6. #6
    Junior Member dabzik's Avatar
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    7.500 for the "Etape du Tour" (Limoges - Saint-Flour) in 2004 and 36.000 for PBP2007 in 80 hours for a friend of mine

  7. #7
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    The sad truth is that no matter how many it was, you probably already replaced them and more, possibly just with the fries.
    ...

  8. #8
    littlecircles bmike's Avatar
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    I think HRM estimators are way out of line, at least mine...


    And remember - the more you ride, the more efficient your body becomes at burning the same calories for more energy to the pedals... so as a newb a rough estimate may be close - but as someone who rides LD all the time - hopefully their body has adapted and they are getting more bang for their caloric buck. Increasing cardio and overall fitness not only means you can ride harder and longer - it means that you process energy more effectively as well.

  9. #9
    Gears? CliftonGK1's Avatar
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    Quote Originally Posted by bmike View Post
    And remember - the more you ride, the more efficient your body becomes at burning the same calories for more energy to the pedals...
    If only I could teach my stomach to understand that I'm more efficient and require less food now! I've lost 15 pounds and gotten more efficient, but still want to eat everything within reach.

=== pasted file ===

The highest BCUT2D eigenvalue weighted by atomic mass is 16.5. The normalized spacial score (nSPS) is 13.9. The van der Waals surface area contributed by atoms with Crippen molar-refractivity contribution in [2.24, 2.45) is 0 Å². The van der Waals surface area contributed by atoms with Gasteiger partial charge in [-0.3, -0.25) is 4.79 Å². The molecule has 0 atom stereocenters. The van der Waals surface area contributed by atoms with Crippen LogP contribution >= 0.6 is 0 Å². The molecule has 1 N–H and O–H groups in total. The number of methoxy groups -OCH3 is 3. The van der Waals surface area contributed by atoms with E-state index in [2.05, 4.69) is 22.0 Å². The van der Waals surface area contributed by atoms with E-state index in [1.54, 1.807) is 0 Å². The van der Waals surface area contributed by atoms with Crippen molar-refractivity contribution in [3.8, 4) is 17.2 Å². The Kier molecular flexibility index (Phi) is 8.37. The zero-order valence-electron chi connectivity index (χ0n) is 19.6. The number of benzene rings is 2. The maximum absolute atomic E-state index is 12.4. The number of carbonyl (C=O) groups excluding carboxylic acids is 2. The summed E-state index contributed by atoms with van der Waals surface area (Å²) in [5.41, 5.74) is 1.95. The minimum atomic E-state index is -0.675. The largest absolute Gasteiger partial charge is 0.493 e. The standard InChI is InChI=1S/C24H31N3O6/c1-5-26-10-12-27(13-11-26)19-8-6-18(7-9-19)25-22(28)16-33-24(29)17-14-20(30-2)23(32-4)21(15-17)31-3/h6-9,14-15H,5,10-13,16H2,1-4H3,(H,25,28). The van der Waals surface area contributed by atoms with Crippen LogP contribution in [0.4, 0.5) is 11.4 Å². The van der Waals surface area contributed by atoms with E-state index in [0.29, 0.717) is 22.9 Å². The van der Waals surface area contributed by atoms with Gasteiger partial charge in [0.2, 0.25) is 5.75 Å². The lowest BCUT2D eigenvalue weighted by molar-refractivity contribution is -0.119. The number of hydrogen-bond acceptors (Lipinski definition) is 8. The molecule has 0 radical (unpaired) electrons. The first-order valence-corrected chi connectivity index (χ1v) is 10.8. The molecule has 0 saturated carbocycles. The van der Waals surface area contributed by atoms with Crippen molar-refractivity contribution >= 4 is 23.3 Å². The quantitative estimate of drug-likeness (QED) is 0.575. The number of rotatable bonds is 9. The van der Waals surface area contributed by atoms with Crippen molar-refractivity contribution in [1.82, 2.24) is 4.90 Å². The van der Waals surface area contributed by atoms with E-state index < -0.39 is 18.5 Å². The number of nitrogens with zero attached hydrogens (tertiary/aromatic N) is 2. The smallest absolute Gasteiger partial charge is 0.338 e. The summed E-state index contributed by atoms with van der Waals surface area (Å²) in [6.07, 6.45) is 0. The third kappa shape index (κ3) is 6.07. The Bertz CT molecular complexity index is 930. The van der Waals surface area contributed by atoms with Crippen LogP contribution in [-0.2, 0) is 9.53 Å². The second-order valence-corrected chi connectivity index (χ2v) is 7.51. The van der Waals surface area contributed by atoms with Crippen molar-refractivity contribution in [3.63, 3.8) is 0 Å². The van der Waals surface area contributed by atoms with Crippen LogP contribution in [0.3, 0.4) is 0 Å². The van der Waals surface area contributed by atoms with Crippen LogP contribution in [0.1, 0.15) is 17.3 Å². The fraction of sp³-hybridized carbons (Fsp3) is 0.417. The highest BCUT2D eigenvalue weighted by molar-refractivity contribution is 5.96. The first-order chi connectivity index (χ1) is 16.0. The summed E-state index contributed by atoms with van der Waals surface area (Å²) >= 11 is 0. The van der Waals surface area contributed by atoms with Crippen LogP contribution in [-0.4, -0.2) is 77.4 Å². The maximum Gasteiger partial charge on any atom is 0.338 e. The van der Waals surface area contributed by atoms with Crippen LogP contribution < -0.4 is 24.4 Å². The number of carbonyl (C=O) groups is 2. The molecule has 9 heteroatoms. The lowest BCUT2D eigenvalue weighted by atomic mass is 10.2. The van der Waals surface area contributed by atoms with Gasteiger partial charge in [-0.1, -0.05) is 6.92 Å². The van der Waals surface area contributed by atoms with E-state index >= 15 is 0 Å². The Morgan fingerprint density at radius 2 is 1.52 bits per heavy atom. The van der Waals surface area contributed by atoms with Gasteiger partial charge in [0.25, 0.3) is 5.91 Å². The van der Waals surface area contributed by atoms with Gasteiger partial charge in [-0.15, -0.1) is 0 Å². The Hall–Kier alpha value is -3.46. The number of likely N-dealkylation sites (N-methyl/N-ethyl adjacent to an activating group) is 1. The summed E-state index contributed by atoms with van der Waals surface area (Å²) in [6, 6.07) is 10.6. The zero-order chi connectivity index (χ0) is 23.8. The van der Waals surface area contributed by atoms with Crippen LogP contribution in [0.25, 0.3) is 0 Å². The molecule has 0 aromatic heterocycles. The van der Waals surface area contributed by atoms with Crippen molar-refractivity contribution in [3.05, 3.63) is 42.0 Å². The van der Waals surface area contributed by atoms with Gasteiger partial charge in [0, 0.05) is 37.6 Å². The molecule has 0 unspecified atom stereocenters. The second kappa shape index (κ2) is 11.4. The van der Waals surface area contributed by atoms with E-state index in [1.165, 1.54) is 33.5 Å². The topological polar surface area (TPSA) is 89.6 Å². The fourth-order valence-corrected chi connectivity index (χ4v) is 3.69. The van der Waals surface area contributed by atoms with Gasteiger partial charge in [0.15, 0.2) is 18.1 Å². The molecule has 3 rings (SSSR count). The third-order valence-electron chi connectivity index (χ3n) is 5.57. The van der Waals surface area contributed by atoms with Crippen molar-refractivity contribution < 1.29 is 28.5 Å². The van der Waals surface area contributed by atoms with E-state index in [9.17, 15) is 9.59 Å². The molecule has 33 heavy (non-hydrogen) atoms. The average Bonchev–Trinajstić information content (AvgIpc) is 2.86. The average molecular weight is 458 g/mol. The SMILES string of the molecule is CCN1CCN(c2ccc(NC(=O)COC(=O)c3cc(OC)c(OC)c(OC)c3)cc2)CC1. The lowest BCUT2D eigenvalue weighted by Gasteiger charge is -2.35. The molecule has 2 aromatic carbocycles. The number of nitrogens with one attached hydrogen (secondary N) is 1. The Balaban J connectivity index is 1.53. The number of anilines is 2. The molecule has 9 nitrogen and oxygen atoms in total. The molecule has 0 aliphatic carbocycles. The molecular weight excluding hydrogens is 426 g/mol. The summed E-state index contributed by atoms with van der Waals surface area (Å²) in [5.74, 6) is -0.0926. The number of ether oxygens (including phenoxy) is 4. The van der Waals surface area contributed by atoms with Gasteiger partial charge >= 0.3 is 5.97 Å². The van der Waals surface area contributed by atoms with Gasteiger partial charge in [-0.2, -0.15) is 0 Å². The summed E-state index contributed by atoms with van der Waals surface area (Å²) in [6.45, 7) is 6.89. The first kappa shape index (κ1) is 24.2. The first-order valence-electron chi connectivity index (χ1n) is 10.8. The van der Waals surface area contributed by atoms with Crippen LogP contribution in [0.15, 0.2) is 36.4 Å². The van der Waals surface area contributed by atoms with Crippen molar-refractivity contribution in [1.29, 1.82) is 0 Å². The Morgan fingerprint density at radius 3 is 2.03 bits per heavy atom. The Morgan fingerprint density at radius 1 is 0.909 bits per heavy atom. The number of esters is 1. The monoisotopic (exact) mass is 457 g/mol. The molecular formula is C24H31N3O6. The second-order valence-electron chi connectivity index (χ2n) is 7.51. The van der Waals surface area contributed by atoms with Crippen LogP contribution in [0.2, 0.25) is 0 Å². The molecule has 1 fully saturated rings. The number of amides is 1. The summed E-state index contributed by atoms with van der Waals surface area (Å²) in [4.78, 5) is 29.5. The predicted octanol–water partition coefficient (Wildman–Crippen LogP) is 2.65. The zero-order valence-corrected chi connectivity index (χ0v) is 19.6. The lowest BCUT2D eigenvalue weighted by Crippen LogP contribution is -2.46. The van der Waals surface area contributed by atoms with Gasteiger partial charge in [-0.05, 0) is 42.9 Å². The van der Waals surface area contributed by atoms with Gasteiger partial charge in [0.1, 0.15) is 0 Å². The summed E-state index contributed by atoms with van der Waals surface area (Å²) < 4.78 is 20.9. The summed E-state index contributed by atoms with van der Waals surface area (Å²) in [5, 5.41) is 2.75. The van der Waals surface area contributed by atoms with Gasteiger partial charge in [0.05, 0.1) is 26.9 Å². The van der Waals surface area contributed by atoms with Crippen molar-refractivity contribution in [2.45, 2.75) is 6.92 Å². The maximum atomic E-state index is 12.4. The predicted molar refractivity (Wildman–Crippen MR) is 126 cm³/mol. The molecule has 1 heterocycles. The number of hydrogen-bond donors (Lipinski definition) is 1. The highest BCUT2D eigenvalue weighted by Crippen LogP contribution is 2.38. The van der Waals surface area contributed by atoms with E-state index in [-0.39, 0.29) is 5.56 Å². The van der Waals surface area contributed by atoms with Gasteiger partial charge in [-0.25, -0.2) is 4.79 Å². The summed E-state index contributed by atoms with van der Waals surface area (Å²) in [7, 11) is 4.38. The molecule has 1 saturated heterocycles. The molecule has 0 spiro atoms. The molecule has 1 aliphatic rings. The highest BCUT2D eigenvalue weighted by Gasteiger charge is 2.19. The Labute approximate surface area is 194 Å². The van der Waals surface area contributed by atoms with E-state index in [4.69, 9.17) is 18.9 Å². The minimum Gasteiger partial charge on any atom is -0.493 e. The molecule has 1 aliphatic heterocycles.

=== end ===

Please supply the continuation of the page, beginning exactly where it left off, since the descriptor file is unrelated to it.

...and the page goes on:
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  10. #10
    littlecircles bmike's Avatar
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    Quote Originally Posted by CliftonGK1 View Post
    If only I could teach my stomach to understand that I'm more efficient and require less food now! I've lost 15 pounds and gotten more efficient, but still want to eat everything within reach.
    i think it is highly dependent on an indiviual's metabolism - and the nature of the work you are doing. long steady distance is one way to get the body more efficient at burning fat and calories and turning them into pedal strokes...

    and yeah. my weight is like a yo-yo. up down up down.
    i'm currently taking a break from a bit of burnout. i put on 5 pounds since my last event - for no reason... and i'm generally fatigued and have heavy feeling legs and elevated HR... so overtaining without enough rest or a big enough base - and i'm pretty much always hungry. not the greatest combination!

  11. #11
    The answer is yes.
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    I have a Garmin Edge 705 with HRM and have to think its calorie estimates are way off. After also trying various online estimators (e.g. Mapmyride and other dedicated counters), I've pretty much given up on counting calories per ride now. They all 'feel' way off and don't match each other, as has been explained here. Instead I focus on the workout itself: cadence, HR, zones, type of workout, mileage, speed, all that stuff. And I weigh myself every day and *try* and pay attention to what I eat to measure the impact on my weight from the workouts. But yes, it sure would be swell to have a simple, accurate estimator.